Tuesday, June 18, 2024

Decline in retail sales growth continues

Australian retail turnover increased by a marginal 0.1 per cent in June 2016, seasonally adjusted, according to the latest Australian Bureau of Statistics (ABS) Retail Trade figures.

Total retail sales for June 2016 were $25 billion.

In seasonally adjusted terms, there were increases in clothing, footwear and personal accessory retailing (3.5 per cent), household goods retailing (0.3 per cent) and department stores (0.7 per cent). There were declines in food retailing (-0.6 per cent), cafés, restaurants and takeaway food services (-0.1 per cent) and other retailing (-0.1 per cent) in June 2016.

The trend estimate for Australian retail turnover rose 0.2 per cent in June 2016 following a 0.2 per cent rise in May 2016. Compared with June 2015, the trend estimate rose 3.1 per cent.

Online retail turnover contributed 3.4 per cent to total retail turnover in original terms.

The Australian Retailers Association is hoping this week’s interest rate cut will halt the year-on-year slide of retail sales growth, with ABS data showing growth for the year to June 2016 of 2.7 per cent.

Retail sales growth has been declining for the past six months, falling from a high of five per cent in June 2015.

ARA Executive Director Russell Zimmerman says the June figure represents a combination of several factors, most predominantly the lead-up to the federal election on July 2.

“Elections are notorious for causing lower consumer confidence and depressed sales, which appears to have been the case here,” Mr Zimmerman said.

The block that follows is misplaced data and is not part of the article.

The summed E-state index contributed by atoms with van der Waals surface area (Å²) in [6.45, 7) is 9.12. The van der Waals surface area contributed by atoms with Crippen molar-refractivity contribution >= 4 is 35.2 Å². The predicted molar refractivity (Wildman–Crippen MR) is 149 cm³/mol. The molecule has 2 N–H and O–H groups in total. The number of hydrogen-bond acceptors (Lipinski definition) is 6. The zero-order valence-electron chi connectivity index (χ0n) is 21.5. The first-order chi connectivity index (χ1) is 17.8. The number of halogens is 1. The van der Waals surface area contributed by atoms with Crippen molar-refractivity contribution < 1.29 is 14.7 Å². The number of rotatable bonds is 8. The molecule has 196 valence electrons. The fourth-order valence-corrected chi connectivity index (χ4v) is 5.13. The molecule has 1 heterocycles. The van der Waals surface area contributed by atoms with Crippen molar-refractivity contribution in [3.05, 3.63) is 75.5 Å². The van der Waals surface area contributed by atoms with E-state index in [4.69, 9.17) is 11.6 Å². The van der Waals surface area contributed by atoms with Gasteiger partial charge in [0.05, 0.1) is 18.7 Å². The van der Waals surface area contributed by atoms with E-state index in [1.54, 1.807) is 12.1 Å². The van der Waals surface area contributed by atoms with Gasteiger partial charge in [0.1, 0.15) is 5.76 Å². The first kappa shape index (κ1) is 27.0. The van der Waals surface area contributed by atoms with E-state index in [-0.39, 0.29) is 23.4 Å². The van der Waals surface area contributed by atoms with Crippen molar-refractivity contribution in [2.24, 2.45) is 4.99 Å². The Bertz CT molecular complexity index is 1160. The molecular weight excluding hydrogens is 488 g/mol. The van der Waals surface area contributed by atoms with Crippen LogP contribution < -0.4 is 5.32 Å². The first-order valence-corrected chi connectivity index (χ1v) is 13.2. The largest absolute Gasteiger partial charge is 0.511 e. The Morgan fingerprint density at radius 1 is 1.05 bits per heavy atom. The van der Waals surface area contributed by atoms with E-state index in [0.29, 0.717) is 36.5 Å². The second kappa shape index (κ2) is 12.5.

“Unseasonably high temperatures across the nation, deflation and world events, such as the UK’s Brexit decision and fallout and the growing prominence of the upcoming US election, all took a toll on consumer confidence in June and, while some of these issues will cycle out in the next few months, there some retailers who are doing it tough at the moment.”.

Retailers in the Northern Territory and Western Australia particularly felt the pinch, with the lowest sales in at least five years. Sales declined by 1.3 per cent in the NT, while WA managed an increase of just 0.5 per cent.

Tasmania has maintained its sales comeback, with the largest growth of all the states and territories, at 4.6 per cent, followed by Victoria and the ACT with 3.9 per cent and 3.8 per cent growth respectively.

Following on from the trends of the past few months, household good suffered almost static growth of 0.8 per cent, while food, which is under significant pressure from competition and deflation, posted 1.8 per cent growth.

Department stores, however, will be rejoicing at their healthy 4.9 per cent growth following a period of stagnation in the past two years, while the clothing and footwear sector was the big winner, increasing sales by 8.9 per cent.

“There are some positive changes that have occurred since June and the ARA anticipates this will result in a return to the higher growth of 2015,” Mr Zimmerman said.

“The lowering of interest rates this week is predicted to boost confidence and provide consumers with more discretionary cash, and with the election now behind us and producing a clear result, we’re hopeful retail will bounce back to a healthier level of growth in the coming months.”

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